"He was being involved in a domestic political errand. And we were being involved in national security policy," she said.
She said in retrospect, she thinks she may have been a bit rude to Sondland because she can see now that Sondland was trying to carry out something that the president had instructed him to do.
Hill, a British-born immigrant, said Trump allies who have suggested her NSC colleague Lt. Col. Alexander Vindman has dual loyalty were being "deeply unfair."
Vindman was 3 years old in 1979 when his family fled the Soviet-controlled Ukraine for the U.S. Earlier in his Army career, Vindman served as an infantry officer and did tours in South Korea, Germany and Iraq. In October 2004, he was wounded by a roadside bomb and awarded the Purple Heart.
But Vindman, an NSC Ukraine specialist, has faced questions from Trump allies about whether his loyalties may be divided, because of his origins. He has steadfastly maintained his loyalty is to the United States.
"This is a country of immigrants," Hill reminded lawmakers. "This is what, for me, really does make America great. I'm sure that every single person here — some people perhaps came reluctantly — and some came by choice as I did. For me, this is the essence of Americans and why I wanted to be here and why I wanted to stay here."
THE MISSING WITNESS
His name was mentioned dozens of times on Thursday alone, but former national security adviser John Bolton was nowhere to be seen in the committee room. In fact, media reports indicated he was in New York.
Bolton hasn't been subpoenaed by to appear, and House Intelligence Committee Chairman Adam Schiff has so far suggested he won't be, even though his testimony could be of high interest to impeachment investigators.
Schiff has indicated he doesn't want a prolonged court battle over Bolton's testimony, and Democrats have said they already have a mountain of evidence in their impeachment probe. it's not clear he'll be.
Still, Hill described colorful language from Bolton — she quoted him as saying that didn't want to be part of "whatever drug deal" Sondland and White House acting chief of staff Mick Mulvaney were "cooking up," and she described Giuliani as a "hand grenade that was going to blow everyone up." She described seeing him "stiffen" and abruptly end a White House meeting last July when Sondland brought up the topic of investigations.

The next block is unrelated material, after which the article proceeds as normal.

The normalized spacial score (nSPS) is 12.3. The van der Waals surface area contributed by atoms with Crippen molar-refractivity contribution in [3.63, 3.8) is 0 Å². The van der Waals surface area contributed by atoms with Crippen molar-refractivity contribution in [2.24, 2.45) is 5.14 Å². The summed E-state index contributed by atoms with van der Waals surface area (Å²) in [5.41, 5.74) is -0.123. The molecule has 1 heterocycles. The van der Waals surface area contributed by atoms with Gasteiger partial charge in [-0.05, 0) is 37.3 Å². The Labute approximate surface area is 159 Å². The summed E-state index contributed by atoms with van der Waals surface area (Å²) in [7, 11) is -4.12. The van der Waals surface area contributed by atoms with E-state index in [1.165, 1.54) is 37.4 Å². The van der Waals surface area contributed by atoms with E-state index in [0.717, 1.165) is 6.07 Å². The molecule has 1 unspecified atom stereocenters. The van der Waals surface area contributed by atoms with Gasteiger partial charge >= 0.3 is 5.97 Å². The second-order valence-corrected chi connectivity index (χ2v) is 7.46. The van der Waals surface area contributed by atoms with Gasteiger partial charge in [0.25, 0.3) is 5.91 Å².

Holmes described an August visit to Ukraine by Bolton in which he told an adviser to Zelenskiy that military aid for Ukraine would not be lifted before an upcoming meeting in Warsaw and that it would turn on whether Zelenskiy was able to “favorably impress President Trump.”
TRUMP ON THE DEFENSIVE
Even before Hill's testimony began Trump excoriated Democrats leading the impeachment inquiry.
In a series of tweets, Trump urged House Republican allies to "Keep fighting tough," and told them they are "dealing with human scum who have taken Due Process and all of the Republican Party's rights away from us during the most unfair hearings in American History."
Still, Trump insisted, that "we are winning big" and warned that "they will soon be on our turf" — presumably a reference to the inquiry moving to the Senate, which Republicans control.
Trump has repeatedly proclaimed his innocence and accused Democrats and the media of pursuing a "witch hunt" to damage him heading into 2020.
He claimed he and Republicans had "had a GREAT day" of testimony Wednesday, even though Sondland, his ambassador to the European Union, bolstered Democrats' impeachment narrative as he repeatedly talked of a "quid pro quo" involving Ukraine. Yet Trump complained that, when he "got home to the White House & checked out the news coverage on much of television, you would have no idea they were reporting on the same event."
"FAKE & CORRUPT NEWS!" he tweeted.